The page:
After limiting the sample to individuals receiving therapy, there were no significant associations of receipt of guideline-concordant care with any type of comorbidity. In other words, psychiatric and general medical comorbidities were associated with the receipt of guideline-concordant treatment only as a result of their associations with the receipt of any treatment.
In analyses not shown, there were no consistent patterns of association of individual general medical comorbidities with the outcomes. However, the positive association of psychiatric comorbidities with guideline-concordant psychotherapy treatment for the full sample appeared to be driven primarily by anxiety and adjustment (mood) disorders. In both the full and conditional samples, substance use disorder was associated with lower rates of guideline-concordant pharmacotherapy and hence lower overall guideline concordance. Results from the models examining the number of comorbidities suggested that effect sizes might increase with more comorbidities, but small samples prohibited drawing definitive conclusions regarding the existence of such a gradient. Finally, stratifying the regressions by the basis for study inclusion (depression diagnosis versus antidepressant prescription) yielded marginal effects that were of similar but reduced statistical significance among the smaller subsample of patients who were included due to diagnosis.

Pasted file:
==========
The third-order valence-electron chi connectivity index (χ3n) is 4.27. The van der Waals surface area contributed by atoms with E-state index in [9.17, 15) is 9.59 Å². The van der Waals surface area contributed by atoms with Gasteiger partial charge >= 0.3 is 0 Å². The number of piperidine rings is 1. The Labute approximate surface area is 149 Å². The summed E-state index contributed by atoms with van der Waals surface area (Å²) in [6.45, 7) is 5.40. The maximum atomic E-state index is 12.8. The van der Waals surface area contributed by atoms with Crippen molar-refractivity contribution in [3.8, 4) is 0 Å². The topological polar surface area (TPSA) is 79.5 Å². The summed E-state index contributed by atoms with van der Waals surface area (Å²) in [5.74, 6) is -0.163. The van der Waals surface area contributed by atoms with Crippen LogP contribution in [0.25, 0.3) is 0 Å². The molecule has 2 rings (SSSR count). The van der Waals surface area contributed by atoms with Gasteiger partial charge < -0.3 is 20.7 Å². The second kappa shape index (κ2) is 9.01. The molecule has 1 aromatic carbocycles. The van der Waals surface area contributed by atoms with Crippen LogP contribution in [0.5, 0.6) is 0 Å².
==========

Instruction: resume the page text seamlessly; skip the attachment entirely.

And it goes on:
On the basis of administrative data from a large employer group, we found suboptimal rates of guideline-concordant treatment for patients with depression; even using the most lenient definitions, only two-thirds of the sample received either psychotherapy or pharmacotherapy consistent with treatment guidelines. Furthermore, even our strict definition of guideline-concordant psychotherapy was relatively lenient, and we were unable to determine whether the psychotherapies used were evidence-based, so true rates of guideline concordance are likely to be even lower.